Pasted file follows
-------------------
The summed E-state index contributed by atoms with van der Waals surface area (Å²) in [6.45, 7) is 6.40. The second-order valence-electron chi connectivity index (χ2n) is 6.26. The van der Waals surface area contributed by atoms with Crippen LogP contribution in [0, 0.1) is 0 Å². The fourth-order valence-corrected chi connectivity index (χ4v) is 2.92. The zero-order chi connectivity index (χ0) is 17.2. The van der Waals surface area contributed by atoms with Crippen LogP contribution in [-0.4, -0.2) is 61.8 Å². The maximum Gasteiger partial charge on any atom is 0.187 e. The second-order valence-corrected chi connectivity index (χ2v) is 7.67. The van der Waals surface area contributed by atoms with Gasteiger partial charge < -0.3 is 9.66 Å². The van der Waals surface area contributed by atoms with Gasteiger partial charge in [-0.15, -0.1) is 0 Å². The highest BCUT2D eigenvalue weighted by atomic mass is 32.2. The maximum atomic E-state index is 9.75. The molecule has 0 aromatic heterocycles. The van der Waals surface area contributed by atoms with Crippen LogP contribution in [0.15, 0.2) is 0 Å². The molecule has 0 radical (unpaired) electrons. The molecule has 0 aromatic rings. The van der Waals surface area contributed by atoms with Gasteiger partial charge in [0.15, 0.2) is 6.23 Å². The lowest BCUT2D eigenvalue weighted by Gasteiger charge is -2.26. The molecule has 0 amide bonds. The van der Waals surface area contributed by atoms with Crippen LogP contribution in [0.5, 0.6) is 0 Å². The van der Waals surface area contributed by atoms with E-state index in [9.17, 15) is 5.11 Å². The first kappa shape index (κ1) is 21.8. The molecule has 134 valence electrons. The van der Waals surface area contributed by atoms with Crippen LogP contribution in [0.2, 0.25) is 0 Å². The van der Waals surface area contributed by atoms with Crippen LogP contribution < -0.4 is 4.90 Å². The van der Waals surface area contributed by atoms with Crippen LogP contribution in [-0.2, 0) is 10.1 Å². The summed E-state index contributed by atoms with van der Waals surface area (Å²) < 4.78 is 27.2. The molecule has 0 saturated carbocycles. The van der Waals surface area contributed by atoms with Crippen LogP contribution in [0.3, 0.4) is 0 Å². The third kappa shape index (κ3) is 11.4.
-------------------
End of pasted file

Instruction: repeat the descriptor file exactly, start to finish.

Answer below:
The summed E-state index contributed by atoms with van der Waals surface area (Å²) in [6.45, 7) is 6.40. The second-order valence-electron chi connectivity index (χ2n) is 6.26. The van der Waals surface area contributed by atoms with Crippen LogP contribution in [0, 0.1) is 0 Å². The fourth-order valence-corrected chi connectivity index (χ4v) is 2.92. The zero-order chi connectivity index (χ0) is 17.2. The van der Waals surface area contributed by atoms with Crippen LogP contribution in [-0.4, -0.2) is 61.8 Å². The maximum Gasteiger partial charge on any atom is 0.187 e. The second-order valence-corrected chi connectivity index (χ2v) is 7.67. The van der Waals surface area contributed by atoms with Gasteiger partial charge < -0.3 is 9.66 Å². The van der Waals surface area contributed by atoms with Gasteiger partial charge in [-0.15, -0.1) is 0 Å². The highest BCUT2D eigenvalue weighted by atomic mass is 32.2. The maximum atomic E-state index is 9.75. The molecule has 0 aromatic heterocycles. The van der Waals surface area contributed by atoms with Crippen LogP contribution in [0.15, 0.2) is 0 Å². The molecule has 0 radical (unpaired) electrons. The molecule has 0 aromatic rings. The van der Waals surface area contributed by atoms with Gasteiger partial charge in [0.15, 0.2) is 6.23 Å². The lowest BCUT2D eigenvalue weighted by Gasteiger charge is -2.26. The molecule has 0 amide bonds. The van der Waals surface area contributed by atoms with Crippen LogP contribution in [0.5, 0.6) is 0 Å². The van der Waals surface area contributed by atoms with E-state index in [9.17, 15) is 5.11 Å². The first kappa shape index (κ1) is 21.8. The molecule has 134 valence electrons. The van der Waals surface area contributed by atoms with Crippen LogP contribution in [0.2, 0.25) is 0 Å². The van der Waals surface area contributed by atoms with Crippen LogP contribution < -0.4 is 4.90 Å². The van der Waals surface area contributed by atoms with Crippen LogP contribution in [-0.2, 0) is 10.1 Å². The summed E-state index contributed by atoms with van der Waals surface area (Å²) < 4.78 is 27.2. The molecule has 0 saturated carbocycles. The van der Waals surface area contributed by atoms with Crippen LogP contribution in [0.3, 0.4) is 0 Å². The third kappa shape index (κ3) is 11.4.